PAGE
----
Tuesday, May 27, 2014

"Sweet Land" Presented by Buffalo Gal Productions and Cardinal Theatricals at Art House North

I've seen several readings of new work this year, including The History Theatre's Raw Stages festival and Theater Latte Da's NEXT: New Musicals in the Making. They've all been so creative and interesting and diverse, but I think my favorite is Sweet Land, a new musical based on the lovely little Minnesota-made movie. It's a simple but beautiful story about early 20th Century immigrants making a life on Minnesota farmland, full of humor, heart, and nostalgia for a time gone by. Creators of the musical Perrin Post (book), Laurie Flanigan Hegge (book and lyrics), and Dina Maccabee (music) have done a wonderful job retaining what was so special about the film while adding music that feels organic to the story. It was presented last Sunday by a cast of talented local actor/singer/musicians as it continues in the development process. More than any other new work I've seen this year, I hope to see Sweet Land in a full production sometime soon.

If you've never seen the 2005 movie Sweet Land, you should go directly to Netflix or Blockbuster or however you get your movies and watch it! Filmed near Montevideo, MN and including cameos by local actors (including the Stephens D'Ambrose, Pelinski, and Yoakam), it's the quintessential Minnesota story of Norwegian and German immigrants forging a life on the farm, with all the difficulties and rewards that entails. In this particular story, Norwegian immigrant Olaf Torvik needs a wife, so his family in Norway send him one. When Inge arrives, Olaf is surprised to find out that she is actually German, which is not well accepted by the community so soon after WWI - Germans are the enemy and she could could be a spy. The pastor refuses to marry the couple, and Inge is forced to stay at the neighbors farm with Frandsen, his wife Brownie, and their many children. It doesn't take long for Inge to get fed up with this crowded living arrangement and long for a space of her own, so she makes her way across the field to Olaf's farm and take up residence there, helping him with the farm. Despite the fact that Olaf sleeps in the barn, this arrangement is frowned upon and the couple is shunned by the community, until their hard work, perseverance, and generosity slowly win everyone over. They are accepted and allowed to live their life together as man and wife and an important part of the community.

The creators of the musical have stayed true to the plot of the movie, with many of my favorite moments and lines represented or even turned into song. The good-natured Frandsen calls Inge "ducky" and she doesn't quite understand, which has been turned into a fun light-hearted song. At the end of the movie, after living and working together for so long, Inge declares that she and Olaf are already married without any ceremony or legal documents necessary, which has become a beautifully moving ballad. The moment when Olaf first really looks at Inge through the camera lens, the auction, Olaf's declaration that "farming and banking don't mix," the threshing scenes, Inge's rebellious bath, all of these are songs. They really did take all of the best and most memorable moments in the movie and turn them into songs, which is really the best way to make a musical. The music is all wonderfully Americana, with a couple of guitars, a fiddle, an upright bass, and an accordion in the band (directed by Matt Reihle). The intention for the full production is for the band members to double as ensemble members, playing some of the smaller roles and joining in on the singing. This is similar to the new musical Once, also an adaptation of a sweet and simple but lovely movie, in which the musicians are also the ensemble; perhaps this multiple Tony winner has defined and allowed for a new type of musical. A musical like this one in which there is no differentiation between actor, singer, and musician, with a style of music that strays far from "Broadway" into territories of folk, country, and Americana.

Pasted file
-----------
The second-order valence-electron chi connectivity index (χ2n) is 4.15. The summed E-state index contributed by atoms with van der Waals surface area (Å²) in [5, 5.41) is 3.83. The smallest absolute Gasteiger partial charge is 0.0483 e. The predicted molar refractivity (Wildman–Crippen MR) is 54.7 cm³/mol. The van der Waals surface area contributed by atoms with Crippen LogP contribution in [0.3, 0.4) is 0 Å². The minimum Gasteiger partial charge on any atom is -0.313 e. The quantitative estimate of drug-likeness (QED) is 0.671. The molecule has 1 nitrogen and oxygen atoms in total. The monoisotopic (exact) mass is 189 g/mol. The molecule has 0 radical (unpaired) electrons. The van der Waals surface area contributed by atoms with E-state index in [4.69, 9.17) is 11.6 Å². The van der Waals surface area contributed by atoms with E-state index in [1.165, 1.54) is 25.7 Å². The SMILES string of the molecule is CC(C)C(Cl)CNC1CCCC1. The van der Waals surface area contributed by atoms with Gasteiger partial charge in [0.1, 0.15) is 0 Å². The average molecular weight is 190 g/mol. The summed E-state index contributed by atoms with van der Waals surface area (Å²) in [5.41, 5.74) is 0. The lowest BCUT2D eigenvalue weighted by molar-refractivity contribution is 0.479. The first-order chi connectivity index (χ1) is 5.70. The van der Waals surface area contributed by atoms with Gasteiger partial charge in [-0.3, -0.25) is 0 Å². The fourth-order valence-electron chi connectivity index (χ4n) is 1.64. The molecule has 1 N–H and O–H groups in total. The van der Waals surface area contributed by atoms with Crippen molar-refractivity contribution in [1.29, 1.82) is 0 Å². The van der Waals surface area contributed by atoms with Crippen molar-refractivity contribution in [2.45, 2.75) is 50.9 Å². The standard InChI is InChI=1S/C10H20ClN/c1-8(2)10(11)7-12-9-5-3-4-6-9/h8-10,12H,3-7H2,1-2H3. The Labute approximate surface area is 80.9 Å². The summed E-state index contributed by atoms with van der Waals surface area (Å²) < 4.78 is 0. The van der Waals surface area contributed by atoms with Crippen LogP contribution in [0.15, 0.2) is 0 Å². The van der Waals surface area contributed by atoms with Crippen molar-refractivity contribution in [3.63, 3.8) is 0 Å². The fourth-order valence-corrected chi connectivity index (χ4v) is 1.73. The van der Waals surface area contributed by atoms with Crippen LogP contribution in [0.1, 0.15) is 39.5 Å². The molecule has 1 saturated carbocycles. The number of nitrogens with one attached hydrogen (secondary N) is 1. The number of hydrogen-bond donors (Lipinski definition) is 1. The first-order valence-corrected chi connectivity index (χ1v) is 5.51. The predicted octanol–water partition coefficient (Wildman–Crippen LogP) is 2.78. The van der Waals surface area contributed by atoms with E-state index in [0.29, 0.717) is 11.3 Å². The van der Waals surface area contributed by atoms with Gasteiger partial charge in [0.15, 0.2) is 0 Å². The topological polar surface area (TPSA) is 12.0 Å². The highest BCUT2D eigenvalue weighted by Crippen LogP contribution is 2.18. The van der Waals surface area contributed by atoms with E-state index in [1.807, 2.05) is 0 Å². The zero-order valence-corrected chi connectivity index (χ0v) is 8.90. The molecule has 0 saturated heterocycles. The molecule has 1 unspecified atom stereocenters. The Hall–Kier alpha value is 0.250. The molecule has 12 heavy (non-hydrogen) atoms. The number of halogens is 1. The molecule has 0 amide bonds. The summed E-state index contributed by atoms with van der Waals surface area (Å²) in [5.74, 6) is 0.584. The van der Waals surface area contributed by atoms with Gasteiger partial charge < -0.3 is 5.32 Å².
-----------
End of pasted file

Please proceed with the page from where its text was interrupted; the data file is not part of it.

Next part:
With only about twenty hours of rehearsal, this amazing cast, directed by Andrew Rasmussen, has managed to bring this piece and these characters and songs to life in such a way that it's not difficult to imagine a full production. Ann Michels is the perfect Inge, with the spark and strength and humor of the character, while also showing her vulnerable longing side. Robert Berdahl is also wonderful as Olaf, a typical Norwegian farmer hiding his feelings deep down inside but allowing them to come to the surface at pivotal moments. As Frandsen and his wife Brownie, Bradley Greenwald and Tinia Moulder bring heart and humor. Rounding out the ensemble are Tod Peterson as the pastor and Cat Brindisi and Brian Sostek as all other characters. This is truly a top-notch cast and I hope they all continue in future productions of this piece.

Sweet Land is such a special little movie, a small story but one that's so moving and timeless and beautiful. It's a piece of our history as Minnesotans, one that I, as a descendant of German immigrant farmers, feel a special connection to. The musical is everything I hoped it would be, retaining what was so special about the movie and its wistful, funny, romantic tone, and only adding to it with the wonderful new original music of the Americana style that I love so well. I am confident we will see this again. Visit the Sweet Land musical website or become a fan of their Facebook page for more information about the piece, future productions, and how you can help with the next phase of development.

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